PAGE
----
A Monthly Look at a Husbandry Book: Do Not Touch the Cucumbers!

Gentle reader,

May has arrived – the soil is wet with your servant’s sweat and you are ready for a more refined occupation outdoors. Look no further: Thomas Hill will teach you “howe to dresse, sowe, and sette a garden” in his “Briefe and Plesaunte Treatise” from 1558. You will be fully instructed how to set up your own kitchen garden and on top of that, you will get these two a-maze-ing garden plans for free!

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What interests me most about Hill’s treatise is an encyclopaedic catalogue of garden herbs and vegetables. Reading through all the common herbs, I was surprised to find rocket among the list. The crop appears in Palladius, the grandfather of husbandry treatises, from whom Hill borrows heavily. Still, I doubt whether the sharp leafy green was widely cultivated in early modern England – it was not even a ubiquitous salad green in the 90s.

Moving on, Hill’s most curious advice can be found in the entry concerning cucumbers. Again, some of it stems directly from “the auncient husbandmen”. First, he advises steeping cucumber seeds in sheep’s milk and honey to make them long, tender, and white. Considering that ripe cucumbers are yellow and white cultivars exist, I suppose the ambition to create long white cucumbers is plausible. Palladius also has the solution to grow seedless varieties: dipping the seeds in savin oil infused with a herb called culix. According to the author, cucumbers hate this oil so much they will curl up when they are exposed to it. Besides, cucumbers are susceptible to mood swings and display signs of terror when it thunders (I’m not making any of this up, believe me). To counteract further demasculinisation of the unfortunate cucumber, Hill arrives at the following warning:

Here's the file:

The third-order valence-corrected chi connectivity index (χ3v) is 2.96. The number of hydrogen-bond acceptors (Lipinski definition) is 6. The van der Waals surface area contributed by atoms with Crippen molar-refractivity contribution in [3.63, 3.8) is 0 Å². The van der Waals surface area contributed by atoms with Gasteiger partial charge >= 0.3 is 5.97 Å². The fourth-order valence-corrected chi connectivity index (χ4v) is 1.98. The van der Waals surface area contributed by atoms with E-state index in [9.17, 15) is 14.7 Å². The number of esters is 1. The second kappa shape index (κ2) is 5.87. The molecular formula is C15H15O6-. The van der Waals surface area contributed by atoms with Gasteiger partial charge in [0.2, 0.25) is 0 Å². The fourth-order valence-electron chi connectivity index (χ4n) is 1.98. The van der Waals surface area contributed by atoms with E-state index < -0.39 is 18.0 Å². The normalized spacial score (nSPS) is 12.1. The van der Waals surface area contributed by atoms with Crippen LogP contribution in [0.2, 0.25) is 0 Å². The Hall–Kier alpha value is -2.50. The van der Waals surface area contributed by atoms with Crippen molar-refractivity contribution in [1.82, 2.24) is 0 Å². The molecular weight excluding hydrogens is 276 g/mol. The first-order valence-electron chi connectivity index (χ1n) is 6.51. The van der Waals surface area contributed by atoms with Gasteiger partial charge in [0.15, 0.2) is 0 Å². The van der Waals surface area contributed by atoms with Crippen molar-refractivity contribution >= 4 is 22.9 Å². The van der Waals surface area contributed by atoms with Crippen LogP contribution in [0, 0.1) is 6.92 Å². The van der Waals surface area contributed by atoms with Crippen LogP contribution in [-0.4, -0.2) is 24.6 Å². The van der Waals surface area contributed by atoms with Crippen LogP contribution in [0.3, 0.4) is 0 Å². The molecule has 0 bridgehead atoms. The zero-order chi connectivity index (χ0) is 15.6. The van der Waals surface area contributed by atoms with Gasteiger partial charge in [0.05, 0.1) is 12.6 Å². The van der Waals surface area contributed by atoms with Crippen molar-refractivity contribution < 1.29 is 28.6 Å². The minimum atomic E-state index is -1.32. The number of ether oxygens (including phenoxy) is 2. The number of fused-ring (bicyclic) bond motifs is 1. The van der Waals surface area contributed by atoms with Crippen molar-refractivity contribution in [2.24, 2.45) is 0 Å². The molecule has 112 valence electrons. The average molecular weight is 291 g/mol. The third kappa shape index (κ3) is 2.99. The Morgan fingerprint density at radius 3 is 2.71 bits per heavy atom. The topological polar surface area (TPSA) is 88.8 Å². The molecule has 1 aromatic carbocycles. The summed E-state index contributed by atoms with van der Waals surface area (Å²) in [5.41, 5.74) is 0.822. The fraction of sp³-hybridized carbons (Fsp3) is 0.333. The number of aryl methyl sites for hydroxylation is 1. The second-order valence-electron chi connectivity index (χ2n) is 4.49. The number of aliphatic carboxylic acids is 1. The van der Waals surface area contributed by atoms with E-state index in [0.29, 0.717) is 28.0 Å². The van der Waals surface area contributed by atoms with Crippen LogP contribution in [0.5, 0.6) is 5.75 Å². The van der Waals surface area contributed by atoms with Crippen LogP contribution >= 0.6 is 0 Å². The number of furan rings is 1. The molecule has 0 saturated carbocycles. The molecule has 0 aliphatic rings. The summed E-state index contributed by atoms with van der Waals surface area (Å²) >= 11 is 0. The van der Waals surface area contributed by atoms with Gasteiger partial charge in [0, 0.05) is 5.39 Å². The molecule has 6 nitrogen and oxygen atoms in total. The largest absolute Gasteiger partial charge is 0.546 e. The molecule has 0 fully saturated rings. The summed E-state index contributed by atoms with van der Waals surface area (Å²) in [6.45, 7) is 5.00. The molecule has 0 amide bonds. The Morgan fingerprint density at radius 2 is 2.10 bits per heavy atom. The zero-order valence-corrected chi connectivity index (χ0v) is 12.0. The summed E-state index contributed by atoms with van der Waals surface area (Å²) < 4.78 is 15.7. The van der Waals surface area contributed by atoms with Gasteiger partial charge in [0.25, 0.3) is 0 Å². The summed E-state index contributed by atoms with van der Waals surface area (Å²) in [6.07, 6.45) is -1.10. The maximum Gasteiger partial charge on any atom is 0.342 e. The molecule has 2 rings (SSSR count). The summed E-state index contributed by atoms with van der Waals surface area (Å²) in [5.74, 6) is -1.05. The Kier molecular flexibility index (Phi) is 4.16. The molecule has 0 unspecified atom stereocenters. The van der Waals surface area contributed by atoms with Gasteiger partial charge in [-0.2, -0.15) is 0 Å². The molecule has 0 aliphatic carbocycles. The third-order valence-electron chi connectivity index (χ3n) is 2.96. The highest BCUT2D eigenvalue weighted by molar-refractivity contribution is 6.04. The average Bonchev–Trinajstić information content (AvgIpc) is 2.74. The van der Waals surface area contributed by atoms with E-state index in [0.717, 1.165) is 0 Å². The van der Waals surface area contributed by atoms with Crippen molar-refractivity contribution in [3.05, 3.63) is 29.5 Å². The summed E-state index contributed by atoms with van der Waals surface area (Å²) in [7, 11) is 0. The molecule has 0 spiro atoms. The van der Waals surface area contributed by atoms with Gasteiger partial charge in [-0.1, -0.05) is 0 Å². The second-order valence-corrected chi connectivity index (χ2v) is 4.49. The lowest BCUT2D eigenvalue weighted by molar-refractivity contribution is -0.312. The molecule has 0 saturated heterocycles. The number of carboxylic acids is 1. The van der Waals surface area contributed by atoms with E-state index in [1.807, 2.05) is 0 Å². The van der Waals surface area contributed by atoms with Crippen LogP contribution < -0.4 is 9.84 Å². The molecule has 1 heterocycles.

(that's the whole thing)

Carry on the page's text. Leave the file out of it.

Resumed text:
But you must take heede that wemen [women] come as syldome [seldom] to the place (where Cucombers and Gordes [gourds] growe) as may be (for in a manner) as theyr touching of them they slacke in their growynge, and they haue their floures [period] on theim, they flea [drive out] the yong ones with their loke.

“Will you stop groping the gourds!”

I must admit I find this image exceedingly hilarious yet equally painful. First of all, “theyr touching of them” makes it sound as if women regularly engage in cucumber caressing. Nowhere do we find any concern about fennel fumbling or sorrel stroking. ‘Looks can kill’, moreover, takes on a whole new dimension in this context. Those terrified little cucumbers, unable to withstand such overwhelming femininity. I’d think twice before discarding the unwanted garnish on the side of my plate!

Sources

Hill, Thomas. A Most Briefe and Plesaunte Treatise, Teaching Howe to Dresse, Sowe, and Set a Garden… (London: John Day, 1558).

Palladius. The Fourteen Books of Palladius Rutilius Taurus Æmilianus, on Agriculture. Trans.Thomas Owen. (London: J. White, 1804).

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